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The 13th Chapter

Clarion Review (1 Stars)

For most of his life, Graeme Boshoff experienced the same series of dreams five or six times a week. He details these in The 13th Chapter.

In the first dream, and the most frequent of the series, Boshoff is told that he needs to save approximately twenty fish trapped behind a huge earthen dam and stop a war. As he wanders through his dream world, a group of mysterious people attempt to guide him: “There is a tall blonde girl, another girl with lightly ginger/blonde hair (Kooler) and 2 Indian boys (who are quite consistent throughout the dream). There is also a Rastafarian man, 2 white teenagers, 2 more girls and about 8-10 other guides that would sporadically appear and disappear over the years.[sic]” Mysteriously, the guides never tell Boshoff why he needs to free the fish or stop the war. They all assume he knows.

The dreams become more and more bizarre until he finds himself standing in a land of ruins left over from a war between giants and dragons. Like most dreams, which seem logical as they’re happening, the cycle becomes more disjointed the further along one reads.

Boshoff abruptly changes course after this cycle to detail an out-of-body experience he had while in a coma. According to the author, the visions and the dreams were all some kind of message confirmed by The Truth About the Bible Code Part II, a collection of supposed biblical prophecies, most of which have failed to happen, published in 2002: “Every single page kept on ‘confirmation,’ turn, confirmation, yes Graeme, turn, yes, confirmation, yes, yes, yes, correct, absolutely yes, yes, confirmation, etc.”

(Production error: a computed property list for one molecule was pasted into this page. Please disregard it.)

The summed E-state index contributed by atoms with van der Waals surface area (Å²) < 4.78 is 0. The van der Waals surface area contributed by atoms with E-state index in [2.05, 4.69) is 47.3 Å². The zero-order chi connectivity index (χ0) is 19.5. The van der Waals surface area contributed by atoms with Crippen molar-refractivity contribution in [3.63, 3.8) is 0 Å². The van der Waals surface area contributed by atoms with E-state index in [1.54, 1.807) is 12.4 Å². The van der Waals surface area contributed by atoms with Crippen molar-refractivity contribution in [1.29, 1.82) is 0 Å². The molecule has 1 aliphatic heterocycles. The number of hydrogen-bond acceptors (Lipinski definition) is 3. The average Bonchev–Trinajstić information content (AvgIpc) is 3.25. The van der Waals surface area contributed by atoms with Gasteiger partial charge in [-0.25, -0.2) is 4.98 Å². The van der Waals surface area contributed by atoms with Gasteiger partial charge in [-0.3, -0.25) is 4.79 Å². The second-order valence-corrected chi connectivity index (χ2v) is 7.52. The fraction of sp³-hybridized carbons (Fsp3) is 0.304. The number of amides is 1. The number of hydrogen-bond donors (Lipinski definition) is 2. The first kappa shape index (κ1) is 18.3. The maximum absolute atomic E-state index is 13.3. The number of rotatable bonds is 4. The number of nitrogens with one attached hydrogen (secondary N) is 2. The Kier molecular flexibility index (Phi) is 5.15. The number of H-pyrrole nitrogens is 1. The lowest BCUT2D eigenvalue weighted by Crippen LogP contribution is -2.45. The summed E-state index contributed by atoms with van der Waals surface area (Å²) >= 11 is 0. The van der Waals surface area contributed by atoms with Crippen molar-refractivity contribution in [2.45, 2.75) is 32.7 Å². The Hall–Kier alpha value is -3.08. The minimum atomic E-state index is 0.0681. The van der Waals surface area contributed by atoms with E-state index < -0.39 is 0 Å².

But the message is only hinted at until the final chapter of The 13th Chapter, “Letter of Warning,” where he explains that humanity has been reverse engineering alien technology from crashed UFOs. While the aliens plan to share this technology with earthlings, humanity’s curiosity threatens global extinction. But, Boshoff writes, “I have been told that I can stop this; I know where the fish are; and that they will eat whatever it is that will cause this. However that is entirely dependent on whatever mankind’s response to this letter is?”

It’s difficult to review this as a memoir, a prophecy, or any other kind of book. The writing is bewildering and confused to the point of being unintelligible. With the exception of the fish reference, the dreams have no explained connection to the author’s coma vision or his letter of warning. And what The Truth About the Bible Code Part II confirms is never made clear. To point out myriad minor flaws, like opening with an epilogue, or to criticize the book’s lack of coherency would fail to get at its fundamental flaws. Without serious editing, Boshoff’s warnings will remain incoherent and unreadable.

Joseph Thompson